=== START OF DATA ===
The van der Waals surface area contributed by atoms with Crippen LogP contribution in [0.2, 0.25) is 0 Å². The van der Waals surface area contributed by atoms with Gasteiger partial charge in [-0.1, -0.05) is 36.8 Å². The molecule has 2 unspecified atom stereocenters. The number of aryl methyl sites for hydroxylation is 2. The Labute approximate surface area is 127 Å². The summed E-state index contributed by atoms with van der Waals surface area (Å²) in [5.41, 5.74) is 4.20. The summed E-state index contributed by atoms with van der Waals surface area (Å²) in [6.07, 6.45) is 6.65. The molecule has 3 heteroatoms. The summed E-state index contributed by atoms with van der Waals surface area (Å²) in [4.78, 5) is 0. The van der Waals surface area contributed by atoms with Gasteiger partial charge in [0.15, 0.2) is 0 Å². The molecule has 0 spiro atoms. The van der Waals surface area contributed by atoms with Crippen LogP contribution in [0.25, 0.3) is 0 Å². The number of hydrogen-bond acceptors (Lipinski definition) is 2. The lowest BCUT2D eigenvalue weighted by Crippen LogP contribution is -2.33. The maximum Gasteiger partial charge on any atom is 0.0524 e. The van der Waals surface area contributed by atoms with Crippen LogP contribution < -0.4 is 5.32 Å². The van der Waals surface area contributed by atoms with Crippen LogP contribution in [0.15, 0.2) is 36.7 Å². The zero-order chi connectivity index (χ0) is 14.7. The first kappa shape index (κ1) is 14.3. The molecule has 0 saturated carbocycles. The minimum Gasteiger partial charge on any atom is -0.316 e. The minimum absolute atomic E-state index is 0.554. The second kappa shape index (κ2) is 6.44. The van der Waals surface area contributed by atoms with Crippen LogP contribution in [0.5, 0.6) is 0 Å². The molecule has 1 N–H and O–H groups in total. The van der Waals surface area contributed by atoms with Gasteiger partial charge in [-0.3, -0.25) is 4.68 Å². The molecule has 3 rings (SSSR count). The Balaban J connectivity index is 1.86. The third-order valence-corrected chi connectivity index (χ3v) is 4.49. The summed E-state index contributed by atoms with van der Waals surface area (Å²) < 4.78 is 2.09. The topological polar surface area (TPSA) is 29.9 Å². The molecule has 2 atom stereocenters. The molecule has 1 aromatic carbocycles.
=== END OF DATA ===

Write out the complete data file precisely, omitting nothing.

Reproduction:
The van der Waals surface area contributed by atoms with Crippen LogP contribution in [0.2, 0.25) is 0 Å². The van der Waals surface area contributed by atoms with Gasteiger partial charge in [-0.1, -0.05) is 36.8 Å². The molecule has 2 unspecified atom stereocenters. The number of aryl methyl sites for hydroxylation is 2. The Labute approximate surface area is 127 Å². The summed E-state index contributed by atoms with van der Waals surface area (Å²) in [5.41, 5.74) is 4.20. The summed E-state index contributed by atoms with van der Waals surface area (Å²) in [6.07, 6.45) is 6.65. The molecule has 3 heteroatoms. The summed E-state index contributed by atoms with van der Waals surface area (Å²) in [4.78, 5) is 0. The van der Waals surface area contributed by atoms with Gasteiger partial charge in [0.15, 0.2) is 0 Å². The molecule has 0 spiro atoms. The van der Waals surface area contributed by atoms with Crippen LogP contribution in [0.25, 0.3) is 0 Å². The number of hydrogen-bond acceptors (Lipinski definition) is 2. The lowest BCUT2D eigenvalue weighted by Crippen LogP contribution is -2.33. The maximum Gasteiger partial charge on any atom is 0.0524 e. The van der Waals surface area contributed by atoms with Crippen LogP contribution < -0.4 is 5.32 Å². The van der Waals surface area contributed by atoms with Crippen LogP contribution in [0.15, 0.2) is 36.7 Å². The zero-order chi connectivity index (χ0) is 14.7. The first kappa shape index (κ1) is 14.3. The molecule has 0 saturated carbocycles. The minimum Gasteiger partial charge on any atom is -0.316 e. The minimum absolute atomic E-state index is 0.554. The second kappa shape index (κ2) is 6.44. The van der Waals surface area contributed by atoms with Crippen LogP contribution in [0.5, 0.6) is 0 Å². The molecule has 1 N–H and O–H groups in total. The van der Waals surface area contributed by atoms with Gasteiger partial charge in [-0.3, -0.25) is 4.68 Å². The molecule has 3 rings (SSSR count). The Balaban J connectivity index is 1.86. The third-order valence-corrected chi connectivity index (χ3v) is 4.49. The summed E-state index contributed by atoms with van der Waals surface area (Å²) < 4.78 is 2.09. The topological polar surface area (TPSA) is 29.9 Å². The molecule has 2 atom stereocenters. The molecule has 1 aromatic carbocycles.